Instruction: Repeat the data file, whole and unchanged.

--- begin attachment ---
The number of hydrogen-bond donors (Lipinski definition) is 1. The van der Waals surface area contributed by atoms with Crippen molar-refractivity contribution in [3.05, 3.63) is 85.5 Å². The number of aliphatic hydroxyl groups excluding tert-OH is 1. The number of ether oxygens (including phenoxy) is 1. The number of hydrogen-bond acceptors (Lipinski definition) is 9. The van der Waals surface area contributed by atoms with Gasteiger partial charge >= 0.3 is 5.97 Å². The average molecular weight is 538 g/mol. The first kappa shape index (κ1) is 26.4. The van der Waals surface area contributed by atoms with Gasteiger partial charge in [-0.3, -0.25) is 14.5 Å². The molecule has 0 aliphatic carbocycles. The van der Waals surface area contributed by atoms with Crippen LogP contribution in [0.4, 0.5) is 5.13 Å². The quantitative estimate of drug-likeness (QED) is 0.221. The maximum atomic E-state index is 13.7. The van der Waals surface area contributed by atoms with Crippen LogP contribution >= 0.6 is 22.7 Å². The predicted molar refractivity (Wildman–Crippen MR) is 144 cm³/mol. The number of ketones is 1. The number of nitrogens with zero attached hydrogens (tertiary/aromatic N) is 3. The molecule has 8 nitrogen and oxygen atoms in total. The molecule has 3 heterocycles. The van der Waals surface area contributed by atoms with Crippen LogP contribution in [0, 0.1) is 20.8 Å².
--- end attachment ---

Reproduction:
The number of hydrogen-bond donors (Lipinski definition) is 1. The van der Waals surface area contributed by atoms with Crippen molar-refractivity contribution in [3.05, 3.63) is 85.5 Å². The number of aliphatic hydroxyl groups excluding tert-OH is 1. The number of ether oxygens (including phenoxy) is 1. The number of hydrogen-bond acceptors (Lipinski definition) is 9. The van der Waals surface area contributed by atoms with Gasteiger partial charge >= 0.3 is 5.97 Å². The average molecular weight is 538 g/mol. The first kappa shape index (κ1) is 26.4. The van der Waals surface area contributed by atoms with Gasteiger partial charge in [-0.3, -0.25) is 14.5 Å². The molecule has 0 aliphatic carbocycles. The van der Waals surface area contributed by atoms with Crippen LogP contribution in [0.4, 0.5) is 5.13 Å². The quantitative estimate of drug-likeness (QED) is 0.221. The maximum atomic E-state index is 13.7. The van der Waals surface area contributed by atoms with Crippen LogP contribution >= 0.6 is 22.7 Å². The predicted molar refractivity (Wildman–Crippen MR) is 144 cm³/mol. The number of ketones is 1. The number of nitrogens with zero attached hydrogens (tertiary/aromatic N) is 3. The molecule has 8 nitrogen and oxygen atoms in total. The molecule has 3 heterocycles. The van der Waals surface area contributed by atoms with Crippen LogP contribution in [0, 0.1) is 20.8 Å².